Cream together the butter and sugars in a mixing bowl using a wooden spoon at first then graduating to an electric hand whisk. When it has become fluffy, whisk in the orange extract. Sift the flour and spices together in a separate bowl.

Lightly beat the eggs in a separate bowl. Add to the butter and sugar with a tablespoon of flour. Whisk thoroughly, scraping down from the sides as necessary. Using a large metal spoon fold in the remaining flour until the mixture is combined. Lightly crush any overly large pieces of walnuts and fold those into the batter along with the cranberry and orange mix.

Place the batter mix on top of the marmalade as evenly as possible. Cover with the greased lid (or greased cling film) and microwave on high (800W Cat E oven) for 6 minutes.

Remove the lid, gently loosen the edges with a palate knife and place your serving plate on top. Turn the plate and pudding over together then remove the basin. Cover any mistakes you made removing the pudding, with holly sprigs or icing sugar.

I had some enquiries about whether it is possible to steam this pudding - it is! Butter a 2 pint pudding basin (one with a lip around the outside edge.) Butter a sheet of greaseproof paper and lay it on top of a sheet of foil. Make a one inch pleat in the middle of the sheets. Place the marmalade then the batter mix in the basin. Cover with the pleated greaseproof paper and foil and tie tightly around the edge with string. It is a good idea to make a string handle to lift it out of the pan with. Steam on a trivet in a large pan of simmering water that comes halfway up the basin. 

After steaming, remove the lid and string. Run a thin palette knife around the edge of the basin and turn out onto your serving dish. These pictures aren't nearly as good as the ones my husband takes but they prove it can be done! You won't have as much of a marmalade core as a marmalade topping.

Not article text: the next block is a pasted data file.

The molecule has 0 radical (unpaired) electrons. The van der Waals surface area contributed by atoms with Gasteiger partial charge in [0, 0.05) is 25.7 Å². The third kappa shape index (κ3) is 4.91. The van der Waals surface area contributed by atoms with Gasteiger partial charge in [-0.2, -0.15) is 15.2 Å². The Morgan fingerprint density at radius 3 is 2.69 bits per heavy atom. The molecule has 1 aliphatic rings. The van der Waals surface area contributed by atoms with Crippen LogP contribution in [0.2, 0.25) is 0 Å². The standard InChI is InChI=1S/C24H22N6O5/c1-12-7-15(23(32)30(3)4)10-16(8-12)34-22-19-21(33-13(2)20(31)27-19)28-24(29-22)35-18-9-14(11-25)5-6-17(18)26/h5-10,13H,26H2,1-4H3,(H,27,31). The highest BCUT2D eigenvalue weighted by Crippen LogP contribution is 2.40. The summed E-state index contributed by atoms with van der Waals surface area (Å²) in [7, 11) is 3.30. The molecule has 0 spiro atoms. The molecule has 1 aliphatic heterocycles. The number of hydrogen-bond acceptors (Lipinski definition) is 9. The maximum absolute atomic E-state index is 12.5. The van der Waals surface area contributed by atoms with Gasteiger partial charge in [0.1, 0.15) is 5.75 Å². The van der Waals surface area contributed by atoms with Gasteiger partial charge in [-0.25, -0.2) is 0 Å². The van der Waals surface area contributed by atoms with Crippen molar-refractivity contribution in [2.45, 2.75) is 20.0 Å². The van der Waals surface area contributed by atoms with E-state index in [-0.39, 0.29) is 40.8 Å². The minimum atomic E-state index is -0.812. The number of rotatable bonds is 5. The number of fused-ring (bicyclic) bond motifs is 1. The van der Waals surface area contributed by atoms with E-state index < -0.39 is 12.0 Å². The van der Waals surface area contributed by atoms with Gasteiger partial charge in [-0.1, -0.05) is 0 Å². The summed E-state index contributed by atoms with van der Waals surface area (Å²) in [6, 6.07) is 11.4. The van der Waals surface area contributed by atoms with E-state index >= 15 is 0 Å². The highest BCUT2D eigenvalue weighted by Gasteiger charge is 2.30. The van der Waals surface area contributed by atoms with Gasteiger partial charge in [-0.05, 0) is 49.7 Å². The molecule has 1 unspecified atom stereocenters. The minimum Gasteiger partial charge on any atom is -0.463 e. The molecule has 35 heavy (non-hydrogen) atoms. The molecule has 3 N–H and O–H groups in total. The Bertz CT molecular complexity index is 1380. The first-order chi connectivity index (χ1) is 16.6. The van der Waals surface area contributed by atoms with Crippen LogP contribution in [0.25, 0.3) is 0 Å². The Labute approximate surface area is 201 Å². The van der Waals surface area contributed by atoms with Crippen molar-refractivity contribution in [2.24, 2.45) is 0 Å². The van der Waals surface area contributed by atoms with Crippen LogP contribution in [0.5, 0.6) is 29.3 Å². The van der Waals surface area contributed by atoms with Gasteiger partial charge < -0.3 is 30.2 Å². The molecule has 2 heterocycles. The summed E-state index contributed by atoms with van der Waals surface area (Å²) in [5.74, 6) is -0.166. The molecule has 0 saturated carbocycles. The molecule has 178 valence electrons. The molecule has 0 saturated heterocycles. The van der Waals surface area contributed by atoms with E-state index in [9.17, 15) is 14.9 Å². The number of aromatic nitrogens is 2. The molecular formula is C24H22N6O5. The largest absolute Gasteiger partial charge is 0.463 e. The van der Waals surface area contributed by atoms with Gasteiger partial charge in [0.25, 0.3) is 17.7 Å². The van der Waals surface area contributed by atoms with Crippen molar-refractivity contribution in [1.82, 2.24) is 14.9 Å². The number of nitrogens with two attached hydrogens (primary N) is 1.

Perfect Roast Potatoes and Parsnips - low-FODMAP, gluten-free, crispy and golden.

A perfect roast potato is for life, not just for Christmas. I make my low-FODMAP roasties a little more festive by adding parsnips – this can help your Christmas cooking schedule, as you just need one roasting tray. Although I enjoy a maple roast parsnip as much as the next glutton, I find maple is one flavour too many on an already rich and flavourful Christmas plate. Both parsnips and potatoes have the Monash listing of 'FODMAPs were not detected in this food. Eat freely and according to appetite' - there you go guys, get roasting!

Perfect low FODMAP Roast Potatoes and Parsnips

 

You can peel and chop the potatoes and parsnips the night before and keep in separate pans of water. Do not soak them together as the parsnips will flavour the potatoes. Soaking the veg will remove some of their starchiness and make for a crispier roast potato. If you wish to be even more prepared, then you can also par-boil the veg the night before. Allow the steam to escape and fully cool before keeping in a cold place. You can substitute sunflower oil for the goose fat but it won’t be as crispy.

So here you are, crispy and golden on the outside, fluffy and sweet inside, I give you my perfect low-FODMAP roast potatoes and parsnips. You can watch my how-to guide here.

 

Serves 6

Prep 15 minutes + 1 hour roasting

1.5kg Maris Piper potatoes

500g parsnips

2 pinches of table salt

5 tablespoons goose fat

Small bunch of thyme

Pinch of sea salt flakes

 

Pre-heat the oven to 200°C/ 185°C Fan oven.